Fantasy Zone
Image: Sega

Towards the end of last year, Sega announced that it would be delving into its enviable archives to revive some of its older arcade,16 and 32-bit titles. Fans could scarcely believe it; Shinobi, Streets of Rage, Golden Axe, Crazy Taxi and Jet Set Radio will all see new releases over the next few years or so.

During the rather short montage, a brief glimpse of each game was shown, with some of the titles looking familiar in appearance to previous entries (Crazy Taxi), while others looked to be embarking on a complete departure from what fans are used to stylistically, with Streets of Rage and Golden Axe seemingly going the 3D route.

While there are more questions than answers at this early stage, it was still refreshing to see the genuine excitement and intrigue from Sega fans who, in recent years, have largely been fed scraps when it comes to new iterations of their favourite legacy IPs.

As a childhood Sega fan myself, and while I did find the reveals pleasing, after the initial teaser that dropped earlier that week, I was hoping for some news on two of Sega's older and much-loved classics from the mid-'80s - Out Run and the main subject of this piece, Fantasy Zone.

So, what exactly is the situation with Sega's unique and somewhat niche shmup? Well, after a lengthy hiatus, Opa-Opa's last mainline outing was in what is regarded by fans as the series' best title, Fantasy Zone II DX (also known as Fantasy Zone II: The Tears of Opa-Opa), which was included in the Sega Ages 2500 Series Vol. 33: Fantasy Zone Complete Collection.

The game's storied development process has been well documented. The original Fantasy Zone II never came to arcades, but was instead exclusive to the Master System home console – and was, therefore, something of a step backwards in purely technical terms (it also made it to arcades, but running on Sega's System E board, which is based on the Master System).

In 2008, Sega worked with M2 to remaster the game, creating an updated version for the System 16 arcade standard, which the original Fantasy Zone ran on. M2's founder and CEO, Naoki Horii, helped fund the project from his own personal budget, claiming that the money he invested was "about the cost of a new car".

Boosted by a RAM upgrade, the System 16B board was given extra horsepower that allowed the development team to introduce complex backdrops, more frames of animation for the game's protagonist and a variety of bosses, each ever so creatively designed, with multiple independent moving parts. M2 dubbed the new board System 16C, due to the aforementioned memory increase to 256 KB. Sega even produced working arcade boards in limited numbers.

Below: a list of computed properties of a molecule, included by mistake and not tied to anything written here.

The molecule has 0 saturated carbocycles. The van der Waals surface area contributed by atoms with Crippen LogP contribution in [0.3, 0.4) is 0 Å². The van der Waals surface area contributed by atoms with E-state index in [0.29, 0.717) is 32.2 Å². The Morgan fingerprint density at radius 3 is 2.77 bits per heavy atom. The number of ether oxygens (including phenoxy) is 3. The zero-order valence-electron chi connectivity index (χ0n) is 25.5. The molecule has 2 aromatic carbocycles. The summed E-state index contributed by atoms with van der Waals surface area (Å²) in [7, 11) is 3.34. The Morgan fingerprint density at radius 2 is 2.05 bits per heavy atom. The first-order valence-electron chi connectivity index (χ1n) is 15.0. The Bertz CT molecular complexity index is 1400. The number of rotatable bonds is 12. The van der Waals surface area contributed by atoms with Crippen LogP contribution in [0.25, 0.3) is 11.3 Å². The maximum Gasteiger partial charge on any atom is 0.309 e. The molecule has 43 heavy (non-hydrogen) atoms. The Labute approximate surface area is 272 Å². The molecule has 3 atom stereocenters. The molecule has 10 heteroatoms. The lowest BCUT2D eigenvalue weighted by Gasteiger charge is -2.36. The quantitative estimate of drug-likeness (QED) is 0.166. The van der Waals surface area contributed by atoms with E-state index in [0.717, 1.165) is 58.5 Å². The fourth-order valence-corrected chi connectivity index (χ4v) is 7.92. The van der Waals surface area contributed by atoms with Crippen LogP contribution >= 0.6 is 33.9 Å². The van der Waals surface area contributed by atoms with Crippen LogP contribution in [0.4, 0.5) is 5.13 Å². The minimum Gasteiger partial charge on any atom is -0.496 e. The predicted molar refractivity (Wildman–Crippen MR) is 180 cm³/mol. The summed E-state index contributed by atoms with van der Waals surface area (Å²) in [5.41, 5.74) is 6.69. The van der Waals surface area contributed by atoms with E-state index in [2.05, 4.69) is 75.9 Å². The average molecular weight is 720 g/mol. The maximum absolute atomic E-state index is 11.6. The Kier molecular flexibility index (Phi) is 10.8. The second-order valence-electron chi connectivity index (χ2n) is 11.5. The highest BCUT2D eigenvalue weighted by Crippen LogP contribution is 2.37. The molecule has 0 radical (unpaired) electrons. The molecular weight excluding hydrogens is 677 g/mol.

In 2014, the game was ported to the 3DS as part of Sega's 3D Classics series under the title 3D Fantasy Zone II W, where it was refined further, offering a 16:9 screen, autostereoscopic 3D, customisable gameplay tweaks to make the game more accessible, unlockable features and the wonderfully addictive score chaser mode, Link Loop Land. The first Fantasy Zone would get the 3D treatment in 2015.

In 2020, the 1987 original was ported to the Switch as part of M2's Sega Ages range, along with a 'Upa-Upa Mode' which removes the game's weapons and upgrade shop. In 2022, M2 was at it again, creating a Sega Mega Drive / Genesis port of the original game for the Sega Mega Drive Mini 2, which includes a Super Easy mode.

Fantasy Zone

So, what can fans hope for in the future? Well, as you've perhaps gleaned from the above history lesson, it seems that our faith lies with our supremely talented friends over at M2. Not only is the team clearly a big supporter of the series, it has, during the past few years, overseen arcade-perfect home ports of shmup classics such as Battle Garegga, Fire Shark, Ketsui and the recently released Dodonpachi Dai-Oou-Jou.

As well as porting duties, the team have also been working on new games in the Aleste series, which began with the sublime GG Aleste 3 release, the arcade-only (so far) SenXin Aleste and the in-progress, but much anticipated Aleste Branch. M2 certainly has a penchant for reviving forgotten shmup franchises.

Having Fantasy Zone super player Kazuki Kubota as part of the M2 staff is another positive sign; "K-two" was involved with the Fantasy Zone II remake and also co-directed the aforementioned Mega Drive Mini port of the original Fantasy Zone.

Although these are all indications that something Fantasy Zone-related might be in M2's collective subconscious, we do need to keep in mind that the team is relatively small, and there are other 'in flight' projects; as mentioned earlier, Aleste Branch is still in development, and there are plans to port SenXin Aleste to home consoles, too.

While I'm very excited about both of the Aleste titles and pretty much anything the studio does, there is a selfish part of me that secretly hopes for a file on M2's OneDrive titled "Fantasy Zone III" full of ideas and plans for the next game in one of my favourite video game franchises.